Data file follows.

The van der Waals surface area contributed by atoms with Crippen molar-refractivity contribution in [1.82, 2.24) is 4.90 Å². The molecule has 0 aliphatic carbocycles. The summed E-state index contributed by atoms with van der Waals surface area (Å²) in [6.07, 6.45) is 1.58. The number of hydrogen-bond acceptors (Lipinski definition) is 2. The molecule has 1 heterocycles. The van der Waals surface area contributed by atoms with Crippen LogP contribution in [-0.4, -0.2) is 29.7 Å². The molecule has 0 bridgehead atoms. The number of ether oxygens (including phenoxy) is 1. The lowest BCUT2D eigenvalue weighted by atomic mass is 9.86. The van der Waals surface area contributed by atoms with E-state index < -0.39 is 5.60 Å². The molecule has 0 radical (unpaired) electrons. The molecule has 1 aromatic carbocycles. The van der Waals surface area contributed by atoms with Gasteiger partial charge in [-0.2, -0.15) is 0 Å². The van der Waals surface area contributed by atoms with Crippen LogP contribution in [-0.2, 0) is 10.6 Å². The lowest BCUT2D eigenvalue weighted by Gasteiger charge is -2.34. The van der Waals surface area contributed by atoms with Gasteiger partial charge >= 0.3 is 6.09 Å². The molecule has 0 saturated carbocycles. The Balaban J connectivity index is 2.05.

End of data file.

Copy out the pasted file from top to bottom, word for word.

The van der Waals surface area contributed by atoms with Crippen molar-refractivity contribution in [1.82, 2.24) is 4.90 Å². The molecule has 0 aliphatic carbocycles. The summed E-state index contributed by atoms with van der Waals surface area (Å²) in [6.07, 6.45) is 1.58. The number of hydrogen-bond acceptors (Lipinski definition) is 2. The molecule has 1 heterocycles. The van der Waals surface area contributed by atoms with Crippen LogP contribution in [-0.4, -0.2) is 29.7 Å². The molecule has 0 bridgehead atoms. The number of ether oxygens (including phenoxy) is 1. The lowest BCUT2D eigenvalue weighted by atomic mass is 9.86. The van der Waals surface area contributed by atoms with E-state index < -0.39 is 5.60 Å². The molecule has 0 radical (unpaired) electrons. The molecule has 1 aromatic carbocycles. The van der Waals surface area contributed by atoms with Gasteiger partial charge in [-0.2, -0.15) is 0 Å². The van der Waals surface area contributed by atoms with Crippen LogP contribution in [-0.2, 0) is 10.6 Å². The lowest BCUT2D eigenvalue weighted by Gasteiger charge is -2.34. The van der Waals surface area contributed by atoms with Gasteiger partial charge >= 0.3 is 6.09 Å². The molecule has 0 saturated carbocycles. The Balaban J connectivity index is 2.05.